2. Bible prophecy has been fulfilled. The Bible is more than a book written by gifted authors. The fulfillment of many of its predictions with such complete accuracy points to the involvement of the Holy Spirit. In no way could these events have been foreseen by the intelligent reasoning of man. Yet many of them have already had a striking fulfillment, and the balance will be fulfilled in due time.

The place of Jesus’ birth. The little town in which the Messiah was to be born was singled out by the prophet Micah about 700 years before the event: “But you, Bethlehem Ephrathah, though you are small among the clans of Judah, out of you will come for me one who will be ruler over Israel, whose origins are from of old, from ancient times” (Micah 5:2). Just imagine all that took place to get Joseph and Mary to that town. From a purely human point of view, one might say that they almost didn’t make it! Very shortly after they arrived, Jesus was born. The Holy Spirit in His omniscience knew that the divine King would not be born in Jerusalem, but in the small town of Bethlehem.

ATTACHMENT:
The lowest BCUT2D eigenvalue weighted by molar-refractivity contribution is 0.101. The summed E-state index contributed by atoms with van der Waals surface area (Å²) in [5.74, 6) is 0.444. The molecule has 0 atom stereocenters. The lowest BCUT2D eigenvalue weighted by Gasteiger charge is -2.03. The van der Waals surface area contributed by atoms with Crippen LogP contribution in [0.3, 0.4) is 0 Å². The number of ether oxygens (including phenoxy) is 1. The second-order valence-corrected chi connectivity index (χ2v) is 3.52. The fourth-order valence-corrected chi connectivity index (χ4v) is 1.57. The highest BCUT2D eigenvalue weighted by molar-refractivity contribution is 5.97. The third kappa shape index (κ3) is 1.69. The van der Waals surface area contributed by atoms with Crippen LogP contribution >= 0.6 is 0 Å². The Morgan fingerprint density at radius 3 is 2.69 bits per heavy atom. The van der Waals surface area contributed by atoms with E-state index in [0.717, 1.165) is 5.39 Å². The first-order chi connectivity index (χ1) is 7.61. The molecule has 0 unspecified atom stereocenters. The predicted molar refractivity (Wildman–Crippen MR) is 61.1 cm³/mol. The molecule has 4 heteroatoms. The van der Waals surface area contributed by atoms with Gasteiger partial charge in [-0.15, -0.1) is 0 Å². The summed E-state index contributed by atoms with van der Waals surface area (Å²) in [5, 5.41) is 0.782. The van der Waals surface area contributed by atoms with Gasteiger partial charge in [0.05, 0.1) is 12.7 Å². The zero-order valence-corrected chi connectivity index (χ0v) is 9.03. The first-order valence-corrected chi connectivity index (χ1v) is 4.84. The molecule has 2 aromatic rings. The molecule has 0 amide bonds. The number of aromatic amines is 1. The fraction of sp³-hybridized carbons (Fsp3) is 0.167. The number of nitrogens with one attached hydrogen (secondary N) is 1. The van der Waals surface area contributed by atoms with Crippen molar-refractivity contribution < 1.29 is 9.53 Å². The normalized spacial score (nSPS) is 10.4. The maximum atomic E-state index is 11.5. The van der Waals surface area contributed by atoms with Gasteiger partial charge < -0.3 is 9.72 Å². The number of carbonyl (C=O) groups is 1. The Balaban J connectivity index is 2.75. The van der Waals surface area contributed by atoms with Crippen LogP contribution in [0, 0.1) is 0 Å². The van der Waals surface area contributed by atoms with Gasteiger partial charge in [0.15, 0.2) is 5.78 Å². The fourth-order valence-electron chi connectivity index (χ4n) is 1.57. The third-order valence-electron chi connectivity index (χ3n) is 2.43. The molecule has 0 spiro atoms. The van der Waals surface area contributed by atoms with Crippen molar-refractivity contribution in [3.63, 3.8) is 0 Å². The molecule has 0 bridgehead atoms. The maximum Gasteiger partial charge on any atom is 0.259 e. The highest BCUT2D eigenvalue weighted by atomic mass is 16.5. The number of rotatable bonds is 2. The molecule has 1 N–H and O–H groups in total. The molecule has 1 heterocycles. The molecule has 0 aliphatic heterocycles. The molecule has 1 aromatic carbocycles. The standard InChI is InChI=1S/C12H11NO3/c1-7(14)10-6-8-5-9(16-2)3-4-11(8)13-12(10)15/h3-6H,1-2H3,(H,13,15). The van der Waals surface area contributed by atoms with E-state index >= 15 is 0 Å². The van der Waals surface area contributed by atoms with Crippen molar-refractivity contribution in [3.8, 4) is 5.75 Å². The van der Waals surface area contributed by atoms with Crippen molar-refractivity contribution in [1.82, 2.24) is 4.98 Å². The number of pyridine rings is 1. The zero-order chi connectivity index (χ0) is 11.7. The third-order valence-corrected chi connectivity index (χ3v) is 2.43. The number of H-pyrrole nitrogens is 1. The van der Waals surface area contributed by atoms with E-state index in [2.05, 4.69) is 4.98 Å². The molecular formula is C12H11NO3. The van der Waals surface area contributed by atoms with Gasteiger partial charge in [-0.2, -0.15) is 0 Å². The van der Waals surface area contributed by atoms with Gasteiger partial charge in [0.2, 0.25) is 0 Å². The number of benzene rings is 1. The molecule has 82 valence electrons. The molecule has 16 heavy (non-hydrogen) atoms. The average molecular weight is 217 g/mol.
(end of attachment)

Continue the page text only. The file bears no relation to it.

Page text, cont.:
The betrayal of Jesus. I am amazed that the fact of Jesus’ betrayal was predicted by the Psalmist more than 1000 years before Jesus’ birth. Who could possibly have foreseen that the Anointed One many generations longed to see, the One who would bring salvation to Israel, the One designated by God to rule forever, would be betrayed by a friend and associate. Yet, there it is for all to read: “Even my close friend, whom I trusted, he who shared my bread, has lifted up his heel against me” (Psalm 41:9).